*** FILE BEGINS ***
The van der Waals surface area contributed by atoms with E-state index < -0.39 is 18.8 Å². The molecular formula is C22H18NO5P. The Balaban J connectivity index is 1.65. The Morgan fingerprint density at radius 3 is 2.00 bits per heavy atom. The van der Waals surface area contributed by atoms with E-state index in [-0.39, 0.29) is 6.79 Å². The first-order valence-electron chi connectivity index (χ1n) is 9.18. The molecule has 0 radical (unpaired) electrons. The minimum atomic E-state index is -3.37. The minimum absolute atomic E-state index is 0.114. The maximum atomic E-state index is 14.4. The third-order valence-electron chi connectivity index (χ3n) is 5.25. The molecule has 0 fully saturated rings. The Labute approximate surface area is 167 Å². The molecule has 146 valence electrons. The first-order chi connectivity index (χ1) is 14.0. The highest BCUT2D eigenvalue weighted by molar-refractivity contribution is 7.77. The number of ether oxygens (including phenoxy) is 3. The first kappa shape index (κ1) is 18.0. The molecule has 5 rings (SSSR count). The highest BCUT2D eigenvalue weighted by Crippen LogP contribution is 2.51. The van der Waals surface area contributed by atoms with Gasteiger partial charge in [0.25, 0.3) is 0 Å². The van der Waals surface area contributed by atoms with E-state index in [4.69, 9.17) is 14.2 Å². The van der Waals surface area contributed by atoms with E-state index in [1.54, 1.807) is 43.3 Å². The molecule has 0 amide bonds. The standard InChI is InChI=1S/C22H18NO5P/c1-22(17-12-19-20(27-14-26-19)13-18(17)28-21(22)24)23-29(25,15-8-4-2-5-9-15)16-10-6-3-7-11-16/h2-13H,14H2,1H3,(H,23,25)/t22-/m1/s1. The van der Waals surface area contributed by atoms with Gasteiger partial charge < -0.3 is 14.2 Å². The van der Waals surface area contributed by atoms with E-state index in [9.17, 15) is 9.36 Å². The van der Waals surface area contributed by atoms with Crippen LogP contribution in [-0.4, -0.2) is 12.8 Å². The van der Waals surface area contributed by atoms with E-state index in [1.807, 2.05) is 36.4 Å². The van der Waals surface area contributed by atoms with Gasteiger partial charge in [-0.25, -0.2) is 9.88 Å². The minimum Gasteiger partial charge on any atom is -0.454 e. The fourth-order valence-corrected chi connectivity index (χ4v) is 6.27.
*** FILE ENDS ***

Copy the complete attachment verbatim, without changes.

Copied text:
The van der Waals surface area contributed by atoms with E-state index < -0.39 is 18.8 Å². The molecular formula is C22H18NO5P. The Balaban J connectivity index is 1.65. The Morgan fingerprint density at radius 3 is 2.00 bits per heavy atom. The van der Waals surface area contributed by atoms with E-state index in [-0.39, 0.29) is 6.79 Å². The first-order valence-electron chi connectivity index (χ1n) is 9.18. The molecule has 0 radical (unpaired) electrons. The minimum atomic E-state index is -3.37. The minimum absolute atomic E-state index is 0.114. The maximum atomic E-state index is 14.4. The third-order valence-electron chi connectivity index (χ3n) is 5.25. The molecule has 0 fully saturated rings. The Labute approximate surface area is 167 Å². The molecule has 146 valence electrons. The first-order chi connectivity index (χ1) is 14.0. The highest BCUT2D eigenvalue weighted by molar-refractivity contribution is 7.77. The number of ether oxygens (including phenoxy) is 3. The first kappa shape index (κ1) is 18.0. The molecule has 5 rings (SSSR count). The highest BCUT2D eigenvalue weighted by Crippen LogP contribution is 2.51. The van der Waals surface area contributed by atoms with Gasteiger partial charge in [0.25, 0.3) is 0 Å². The van der Waals surface area contributed by atoms with E-state index in [4.69, 9.17) is 14.2 Å². The van der Waals surface area contributed by atoms with E-state index in [1.54, 1.807) is 43.3 Å². The molecule has 0 amide bonds. The standard InChI is InChI=1S/C22H18NO5P/c1-22(17-12-19-20(27-14-26-19)13-18(17)28-21(22)24)23-29(25,15-8-4-2-5-9-15)16-10-6-3-7-11-16/h2-13H,14H2,1H3,(H,23,25)/t22-/m1/s1. The van der Waals surface area contributed by atoms with Gasteiger partial charge < -0.3 is 14.2 Å². The van der Waals surface area contributed by atoms with E-state index in [9.17, 15) is 9.36 Å². The van der Waals surface area contributed by atoms with Crippen LogP contribution in [-0.4, -0.2) is 12.8 Å². The van der Waals surface area contributed by atoms with E-state index in [1.807, 2.05) is 36.4 Å². The van der Waals surface area contributed by atoms with Gasteiger partial charge in [-0.25, -0.2) is 9.88 Å². The minimum Gasteiger partial charge on any atom is -0.454 e. The fourth-order valence-corrected chi connectivity index (χ4v) is 6.27.